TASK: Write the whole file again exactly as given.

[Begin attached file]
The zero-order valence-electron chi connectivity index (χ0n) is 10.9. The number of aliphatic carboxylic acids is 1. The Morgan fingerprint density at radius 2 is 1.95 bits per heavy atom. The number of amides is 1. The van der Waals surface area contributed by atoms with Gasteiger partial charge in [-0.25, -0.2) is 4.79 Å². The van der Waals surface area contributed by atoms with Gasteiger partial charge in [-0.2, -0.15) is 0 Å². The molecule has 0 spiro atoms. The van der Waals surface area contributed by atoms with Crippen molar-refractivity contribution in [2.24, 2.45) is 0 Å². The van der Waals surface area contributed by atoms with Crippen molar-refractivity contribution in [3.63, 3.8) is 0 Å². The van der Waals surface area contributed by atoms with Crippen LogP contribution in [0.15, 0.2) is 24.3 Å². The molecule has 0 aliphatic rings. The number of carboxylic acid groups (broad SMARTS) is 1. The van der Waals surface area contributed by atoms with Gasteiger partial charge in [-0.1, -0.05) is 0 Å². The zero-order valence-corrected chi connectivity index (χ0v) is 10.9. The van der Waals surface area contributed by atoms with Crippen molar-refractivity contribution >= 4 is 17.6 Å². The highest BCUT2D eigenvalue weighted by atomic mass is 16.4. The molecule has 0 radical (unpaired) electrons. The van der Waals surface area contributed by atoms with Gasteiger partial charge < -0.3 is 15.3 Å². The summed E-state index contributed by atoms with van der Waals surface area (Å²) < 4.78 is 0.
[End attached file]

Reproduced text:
The zero-order valence-electron chi connectivity index (χ0n) is 10.9. The number of aliphatic carboxylic acids is 1. The Morgan fingerprint density at radius 2 is 1.95 bits per heavy atom. The number of amides is 1. The van der Waals surface area contributed by atoms with Gasteiger partial charge in [-0.25, -0.2) is 4.79 Å². The van der Waals surface area contributed by atoms with Gasteiger partial charge in [-0.2, -0.15) is 0 Å². The molecule has 0 spiro atoms. The van der Waals surface area contributed by atoms with Crippen molar-refractivity contribution in [2.24, 2.45) is 0 Å². The van der Waals surface area contributed by atoms with Crippen molar-refractivity contribution in [3.63, 3.8) is 0 Å². The van der Waals surface area contributed by atoms with Crippen LogP contribution in [0.15, 0.2) is 24.3 Å². The molecule has 0 aliphatic rings. The number of carboxylic acid groups (broad SMARTS) is 1. The van der Waals surface area contributed by atoms with Gasteiger partial charge in [-0.1, -0.05) is 0 Å². The zero-order valence-corrected chi connectivity index (χ0v) is 10.9. The van der Waals surface area contributed by atoms with Crippen molar-refractivity contribution >= 4 is 17.6 Å². The highest BCUT2D eigenvalue weighted by atomic mass is 16.4. The molecule has 0 radical (unpaired) electrons. The van der Waals surface area contributed by atoms with Gasteiger partial charge < -0.3 is 15.3 Å². The summed E-state index contributed by atoms with van der Waals surface area (Å²) < 4.78 is 0.